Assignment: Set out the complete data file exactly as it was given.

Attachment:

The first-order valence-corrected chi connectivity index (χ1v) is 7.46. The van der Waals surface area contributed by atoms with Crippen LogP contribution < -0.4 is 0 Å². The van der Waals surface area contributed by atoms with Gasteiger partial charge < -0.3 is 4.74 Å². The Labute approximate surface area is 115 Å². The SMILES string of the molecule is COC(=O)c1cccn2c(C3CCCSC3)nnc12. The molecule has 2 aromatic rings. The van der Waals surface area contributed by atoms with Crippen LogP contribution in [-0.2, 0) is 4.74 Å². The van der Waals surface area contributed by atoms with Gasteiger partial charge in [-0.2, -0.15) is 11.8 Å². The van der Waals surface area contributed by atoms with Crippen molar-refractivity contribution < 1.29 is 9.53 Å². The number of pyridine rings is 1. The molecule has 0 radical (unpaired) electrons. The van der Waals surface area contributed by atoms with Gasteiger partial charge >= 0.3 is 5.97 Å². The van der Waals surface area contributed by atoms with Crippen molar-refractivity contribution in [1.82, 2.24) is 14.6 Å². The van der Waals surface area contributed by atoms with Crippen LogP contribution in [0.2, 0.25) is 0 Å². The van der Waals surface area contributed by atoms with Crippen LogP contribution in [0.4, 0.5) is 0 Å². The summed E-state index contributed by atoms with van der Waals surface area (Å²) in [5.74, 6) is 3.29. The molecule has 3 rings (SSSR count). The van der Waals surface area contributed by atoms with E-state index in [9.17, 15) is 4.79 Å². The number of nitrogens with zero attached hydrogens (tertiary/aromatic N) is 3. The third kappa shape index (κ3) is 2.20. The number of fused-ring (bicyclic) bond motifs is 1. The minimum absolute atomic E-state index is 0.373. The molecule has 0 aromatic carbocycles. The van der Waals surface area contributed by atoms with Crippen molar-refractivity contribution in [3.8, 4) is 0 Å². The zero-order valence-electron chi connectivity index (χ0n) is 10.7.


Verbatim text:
The first-order valence-corrected chi connectivity index (χ1v) is 7.46. The van der Waals surface area contributed by atoms with Crippen LogP contribution < -0.4 is 0 Å². The van der Waals surface area contributed by atoms with Gasteiger partial charge < -0.3 is 4.74 Å². The Labute approximate surface area is 115 Å². The SMILES string of the molecule is COC(=O)c1cccn2c(C3CCCSC3)nnc12. The molecule has 2 aromatic rings. The van der Waals surface area contributed by atoms with Crippen LogP contribution in [-0.2, 0) is 4.74 Å². The van der Waals surface area contributed by atoms with Gasteiger partial charge in [-0.2, -0.15) is 11.8 Å². The van der Waals surface area contributed by atoms with Crippen molar-refractivity contribution < 1.29 is 9.53 Å². The number of pyridine rings is 1. The molecule has 0 radical (unpaired) electrons. The van der Waals surface area contributed by atoms with Gasteiger partial charge >= 0.3 is 5.97 Å². The van der Waals surface area contributed by atoms with Crippen molar-refractivity contribution in [1.82, 2.24) is 14.6 Å². The van der Waals surface area contributed by atoms with Crippen LogP contribution in [0.2, 0.25) is 0 Å². The van der Waals surface area contributed by atoms with Crippen LogP contribution in [0.4, 0.5) is 0 Å². The summed E-state index contributed by atoms with van der Waals surface area (Å²) in [5.74, 6) is 3.29. The molecule has 3 rings (SSSR count). The van der Waals surface area contributed by atoms with E-state index in [9.17, 15) is 4.79 Å². The number of nitrogens with zero attached hydrogens (tertiary/aromatic N) is 3. The third kappa shape index (κ3) is 2.20. The number of fused-ring (bicyclic) bond motifs is 1. The minimum absolute atomic E-state index is 0.373. The molecule has 0 aromatic carbocycles. The van der Waals surface area contributed by atoms with Crippen molar-refractivity contribution in [3.8, 4) is 0 Å². The zero-order valence-electron chi connectivity index (χ0n) is 10.7.